As you may know, Time Warner suffered a nationwide internet outage on August 27th.
It lasted just three hours, but with a system as big and centralized as Time Warner’s, what would have been an inconvenience for a smaller provider became a debacle big enough to warrant a story in Time.
The cause of the outage was surprisingly small. In the words of the company’s own press release: “During an overnight network maintenance activity in which we were managing IP addresses, an erroneous configuration was propagated throughout our national backbone, resulting in a network outage.” In layman’s terms, that means someone messed up a setting on the central line that local and regional networks connect to in order to carry data.
But that little configuration left eleven and a half million subscribers without internet, shutting down coverage for large swaths of the country, including New York and Los Angeles, where they hold a virtual monopoly.
Our last article focused on the costs a single business is hit with when their internet goes out, so just try to imagine the amount of money that’s lost when an ISP fails on that scale.
This is one of the inherent problems with monopolies and centralization. If one company’s providing everyone’s internet, and that company goes out, their customers are left stranded.
This is especially noteworthy in light of Time Warner’s ongoing attempts to merge with Comcast. If this deal goes through, the resulting creation will be the world’s largest cable provider, controlling almost half of America’s wired broadband services. However, the merger, in the words of Georgetown University professor Betsy Sigman, “could increase the likelihood of a massive super outage.” And if that super-outage happens, customers will have fewer places to turn to get their internet back. Many won’t have any, forcing them to watch helplessly as their online businesses bleed out.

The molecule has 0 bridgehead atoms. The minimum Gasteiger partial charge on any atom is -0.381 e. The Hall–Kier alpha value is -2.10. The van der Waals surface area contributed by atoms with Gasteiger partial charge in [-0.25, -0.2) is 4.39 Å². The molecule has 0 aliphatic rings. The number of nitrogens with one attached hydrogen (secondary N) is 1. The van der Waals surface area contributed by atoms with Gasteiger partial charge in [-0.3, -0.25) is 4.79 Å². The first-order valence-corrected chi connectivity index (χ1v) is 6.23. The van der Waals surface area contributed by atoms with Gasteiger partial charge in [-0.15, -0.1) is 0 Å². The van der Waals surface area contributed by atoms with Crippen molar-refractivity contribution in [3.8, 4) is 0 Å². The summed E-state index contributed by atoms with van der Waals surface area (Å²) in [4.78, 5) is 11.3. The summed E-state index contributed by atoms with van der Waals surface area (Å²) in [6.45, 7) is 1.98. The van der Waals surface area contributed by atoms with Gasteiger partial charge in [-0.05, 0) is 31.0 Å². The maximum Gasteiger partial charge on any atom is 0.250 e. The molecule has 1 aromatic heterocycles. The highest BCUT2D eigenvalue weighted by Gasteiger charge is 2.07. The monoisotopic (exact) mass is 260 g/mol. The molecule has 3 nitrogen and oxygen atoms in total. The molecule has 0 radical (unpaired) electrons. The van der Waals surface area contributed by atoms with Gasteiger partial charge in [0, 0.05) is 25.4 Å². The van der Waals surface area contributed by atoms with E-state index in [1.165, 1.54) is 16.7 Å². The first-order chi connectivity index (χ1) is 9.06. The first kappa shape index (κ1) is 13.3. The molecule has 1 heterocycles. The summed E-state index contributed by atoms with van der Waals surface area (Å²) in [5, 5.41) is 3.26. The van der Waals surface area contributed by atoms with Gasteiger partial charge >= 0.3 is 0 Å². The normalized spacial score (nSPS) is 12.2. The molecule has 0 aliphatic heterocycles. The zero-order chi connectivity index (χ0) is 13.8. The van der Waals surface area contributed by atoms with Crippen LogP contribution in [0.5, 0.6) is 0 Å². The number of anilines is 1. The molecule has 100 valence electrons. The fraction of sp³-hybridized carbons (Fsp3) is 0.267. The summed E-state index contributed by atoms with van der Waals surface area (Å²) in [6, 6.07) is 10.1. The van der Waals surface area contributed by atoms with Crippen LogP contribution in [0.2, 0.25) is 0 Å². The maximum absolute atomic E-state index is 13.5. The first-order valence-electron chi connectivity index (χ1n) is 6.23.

And are Time Warner themselves prepared for a “super-outage?” Just five days after this one, Time Warner agreed to pay a $1.1 million penalty to the Federal Communications Commission for neglecting to file “a substantial number” of other outage reports. These weren’t little ones, either. Federal law states that a company only has to report an outage to the FCC if it lasts more than thirty minutes, and could (among a few other circumstances) either cause massive interruptions to customers’ phones and internet, or interfere with emergency services. Apparently, even with these standards, there were still too many for Time Warner to report them all. The writing was on the wall, but it seems they often chose to ignore it.
That brings me to another problem with mega-corporations. As proved by recent tragedies like the banking crisis and the gulf oil spill, they’re also very difficult to hold accountable. With no competition and no one except the government, which is very susceptible to lobbyist influence, to oversee them, they often suffer no severe consequences for causing problems that affect millions of people.
However, the fact that a mere three hours of outage can cause such crippling effects tells us not just about our internet service providers, but about the internet itself, and how integral it is to the functioning of successful businesses today. New York governor Anthony Cuomo called the situation “a stark reminder that out economy is increasingly dependent on a reliable broadband network.”
And here at vUnity, we agree.